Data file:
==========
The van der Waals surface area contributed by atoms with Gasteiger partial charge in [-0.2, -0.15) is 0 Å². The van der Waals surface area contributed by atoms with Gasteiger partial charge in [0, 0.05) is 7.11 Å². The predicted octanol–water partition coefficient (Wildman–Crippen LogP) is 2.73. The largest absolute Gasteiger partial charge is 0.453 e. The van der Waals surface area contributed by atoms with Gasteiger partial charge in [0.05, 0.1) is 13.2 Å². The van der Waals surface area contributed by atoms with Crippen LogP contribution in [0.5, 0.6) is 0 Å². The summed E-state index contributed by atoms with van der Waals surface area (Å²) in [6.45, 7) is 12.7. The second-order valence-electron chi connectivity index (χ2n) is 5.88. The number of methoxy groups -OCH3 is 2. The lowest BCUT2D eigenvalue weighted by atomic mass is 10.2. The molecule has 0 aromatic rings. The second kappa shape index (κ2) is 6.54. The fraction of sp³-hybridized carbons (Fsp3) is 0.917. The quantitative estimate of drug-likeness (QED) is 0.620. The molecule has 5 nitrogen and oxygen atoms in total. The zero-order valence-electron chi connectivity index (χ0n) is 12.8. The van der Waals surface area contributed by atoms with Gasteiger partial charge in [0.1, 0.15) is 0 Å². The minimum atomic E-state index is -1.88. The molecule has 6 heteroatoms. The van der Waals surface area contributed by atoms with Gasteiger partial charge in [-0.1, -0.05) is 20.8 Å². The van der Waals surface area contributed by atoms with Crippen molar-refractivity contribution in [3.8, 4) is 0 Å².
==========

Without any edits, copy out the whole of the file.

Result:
The van der Waals surface area contributed by atoms with Gasteiger partial charge in [-0.2, -0.15) is 0 Å². The van der Waals surface area contributed by atoms with Gasteiger partial charge in [0, 0.05) is 7.11 Å². The predicted octanol–water partition coefficient (Wildman–Crippen LogP) is 2.73. The largest absolute Gasteiger partial charge is 0.453 e. The van der Waals surface area contributed by atoms with Gasteiger partial charge in [0.05, 0.1) is 13.2 Å². The van der Waals surface area contributed by atoms with Crippen LogP contribution in [0.5, 0.6) is 0 Å². The summed E-state index contributed by atoms with van der Waals surface area (Å²) in [6.45, 7) is 12.7. The second-order valence-electron chi connectivity index (χ2n) is 5.88. The number of methoxy groups -OCH3 is 2. The lowest BCUT2D eigenvalue weighted by atomic mass is 10.2. The molecule has 0 aromatic rings. The second kappa shape index (κ2) is 6.54. The fraction of sp³-hybridized carbons (Fsp3) is 0.917. The quantitative estimate of drug-likeness (QED) is 0.620. The molecule has 5 nitrogen and oxygen atoms in total. The zero-order valence-electron chi connectivity index (χ0n) is 12.8. The van der Waals surface area contributed by atoms with Gasteiger partial charge in [0.1, 0.15) is 0 Å². The minimum atomic E-state index is -1.88. The molecule has 6 heteroatoms. The van der Waals surface area contributed by atoms with Gasteiger partial charge in [-0.1, -0.05) is 20.8 Å². The van der Waals surface area contributed by atoms with Crippen molar-refractivity contribution in [3.8, 4) is 0 Å².